From my own experience, I can tell you having a job coach was critical part of my personal and professional growth. In order to demonstrate this, I will cite examples of my time at Target and my time at an internship with the Illinois State Treasurer’s office. Each of those roles involve expectations of communication, professionalism, and other workplace skills that are often difficult for a person with disability to use properly.
First of all, let us turn to the Target example. From November 2015 to January 2016, I worked at Chicago’s Uptown Target during the busy Christmas rush season. I initially had nearly open availability, which was done so I could get the job, but once I saw the schedule, I freaked out. In order to resolve the matter, I allowed my job coach to assist both the business and me in finding a mutually agreeable solution for both parties. In addition, I often found it to be difficult to express workplace concerns without fear of being judged harshly or misunderstood. Thus, by talking it over with the job coach, I was able to figure out ways to honestly and respectfully communicate those concerns with management to better advocate for myself.
Next, to the matter of the internship in Illinois State Treasurer office. Working at a professional office comes with very high expectations of how one behaves and dresses. Both question issues that reflect a lot of people with disabilities struggle with. Asking your manager if you behaved appropriately or dressed in the right way is a very awkward question for anyone. Thus, a job coach can help bridge that gap by giving tips before and after the individual begins the workday. The job coach can cover topics like social norms, how to dress, and be someone for management and employee to share concerns to ensure equal and proactive communication.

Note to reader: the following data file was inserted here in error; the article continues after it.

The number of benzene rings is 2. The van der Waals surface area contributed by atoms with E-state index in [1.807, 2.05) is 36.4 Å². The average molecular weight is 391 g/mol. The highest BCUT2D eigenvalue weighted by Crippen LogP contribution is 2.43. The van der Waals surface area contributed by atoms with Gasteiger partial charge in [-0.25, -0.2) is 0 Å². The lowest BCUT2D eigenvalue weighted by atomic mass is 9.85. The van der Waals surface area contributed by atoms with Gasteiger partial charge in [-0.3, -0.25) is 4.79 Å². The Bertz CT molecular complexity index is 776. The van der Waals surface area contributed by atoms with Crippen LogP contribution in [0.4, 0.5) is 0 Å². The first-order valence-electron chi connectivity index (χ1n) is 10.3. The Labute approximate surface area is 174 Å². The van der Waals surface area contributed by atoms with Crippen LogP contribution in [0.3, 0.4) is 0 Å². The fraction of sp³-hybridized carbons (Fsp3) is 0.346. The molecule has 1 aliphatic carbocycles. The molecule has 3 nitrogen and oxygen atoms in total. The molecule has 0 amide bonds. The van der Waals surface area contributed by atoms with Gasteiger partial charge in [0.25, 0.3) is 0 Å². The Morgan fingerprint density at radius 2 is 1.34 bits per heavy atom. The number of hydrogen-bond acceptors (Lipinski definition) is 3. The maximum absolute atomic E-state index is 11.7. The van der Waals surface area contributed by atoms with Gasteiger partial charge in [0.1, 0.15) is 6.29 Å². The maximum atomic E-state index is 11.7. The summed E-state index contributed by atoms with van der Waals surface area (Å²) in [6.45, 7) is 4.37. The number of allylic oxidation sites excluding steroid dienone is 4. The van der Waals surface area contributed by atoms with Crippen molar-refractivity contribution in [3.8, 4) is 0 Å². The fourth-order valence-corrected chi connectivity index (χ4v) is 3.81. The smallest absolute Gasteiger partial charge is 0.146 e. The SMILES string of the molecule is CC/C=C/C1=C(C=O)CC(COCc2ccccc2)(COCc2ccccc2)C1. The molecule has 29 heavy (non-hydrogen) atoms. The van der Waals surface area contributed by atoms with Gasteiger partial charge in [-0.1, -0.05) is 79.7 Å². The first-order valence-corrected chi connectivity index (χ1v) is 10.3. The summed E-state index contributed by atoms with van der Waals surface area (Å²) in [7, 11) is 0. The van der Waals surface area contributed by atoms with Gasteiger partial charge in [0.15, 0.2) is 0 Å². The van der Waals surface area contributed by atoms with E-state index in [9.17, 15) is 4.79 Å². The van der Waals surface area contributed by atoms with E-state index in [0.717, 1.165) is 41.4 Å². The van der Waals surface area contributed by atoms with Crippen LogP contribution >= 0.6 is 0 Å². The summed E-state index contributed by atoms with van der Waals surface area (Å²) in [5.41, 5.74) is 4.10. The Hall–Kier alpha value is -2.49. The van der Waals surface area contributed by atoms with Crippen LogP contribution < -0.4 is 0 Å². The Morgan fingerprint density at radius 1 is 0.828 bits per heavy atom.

A job coach allows the individual with the disability to be seen for the skills and talents they have rather than the outside issues that have held them back in the past. This is particularly case in the worlds of business and government, where there is a very high demand for specialized skills. Often times, people with those skills get overlooked due to various outside issues not directly related to what the job requires. The job coach can bridge that gap to ensure a level playing field for people of all abilities and so the company has access to the broadest talent pool possible to make their organization thrive.
Thanks to our guest blogger Bill Sitter for contributing to this blog! Bill Sitter is a resident of Rogers Park and masters graduate of Roosevelt University. He is also a former member of JJs List Disability Awareness Players and No Boundaries Group. He currently works at People Scout as a screener and is pursuing a career in public service.